The academic game is such that the last year of any appointment is best spent exclusively on the search for the next job. To succeed, you should be someone who wants to build a research empire, not someone who prefers getting lost in a puzzle. You need more enthusiasm for social networking and travel than I had. I had enjoyed playing, but I was probably not going to win. Adding to this already bad recipe for an academic job search, my wife was not in a position to move very far from the New England area. So, contrary to the normal form, I had a lot of fun my last year, working on interesting problems and papers. I submitted my CV to nearby universities, with the results that you might expect.
An Independent Research Lab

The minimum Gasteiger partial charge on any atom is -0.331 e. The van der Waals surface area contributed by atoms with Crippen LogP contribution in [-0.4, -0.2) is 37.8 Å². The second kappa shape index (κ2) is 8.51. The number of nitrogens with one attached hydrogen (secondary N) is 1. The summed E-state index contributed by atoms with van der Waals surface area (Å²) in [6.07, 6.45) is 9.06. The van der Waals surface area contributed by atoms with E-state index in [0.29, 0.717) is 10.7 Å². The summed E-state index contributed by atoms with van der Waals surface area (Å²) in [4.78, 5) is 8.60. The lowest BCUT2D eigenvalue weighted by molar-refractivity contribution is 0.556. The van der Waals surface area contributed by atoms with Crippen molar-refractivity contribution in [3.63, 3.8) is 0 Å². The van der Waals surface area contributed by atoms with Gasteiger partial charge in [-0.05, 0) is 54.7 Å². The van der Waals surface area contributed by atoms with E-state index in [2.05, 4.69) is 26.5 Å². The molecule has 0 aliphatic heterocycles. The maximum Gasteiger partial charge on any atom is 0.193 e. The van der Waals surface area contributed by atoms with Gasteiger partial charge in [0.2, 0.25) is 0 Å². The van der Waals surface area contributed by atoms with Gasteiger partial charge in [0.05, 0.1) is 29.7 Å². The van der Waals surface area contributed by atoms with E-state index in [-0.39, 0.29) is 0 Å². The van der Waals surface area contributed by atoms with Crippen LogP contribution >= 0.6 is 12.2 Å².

Over that second summer, however, I was contacted by a headhunter who was recruiting for a firm in the New York area that was attempting to revolutionize drug discovery. A former colleague from Sandia had given him my name. His description of the firm sounded like the sort of market-speak I had heard when I was in biotech at Celera. I would learn later that the firm was a privately funded research foundation headed by a pretty brilliant entrepreneur, but at the time, the contact just meant a free trip to New York. Never be so put off by market-speaking headhunters that you miss seeing what lies behind them. The firm was D.E. Shaw Research (DESRES), where a serious, ambitious, high-risk/high-impact project was under way in molecular dynamics and protein folding. Although New York did not count as sufficiently "nearby Boston" for my wife, the salary was enough to make weekend flights back and forth affordable until we were both able to move.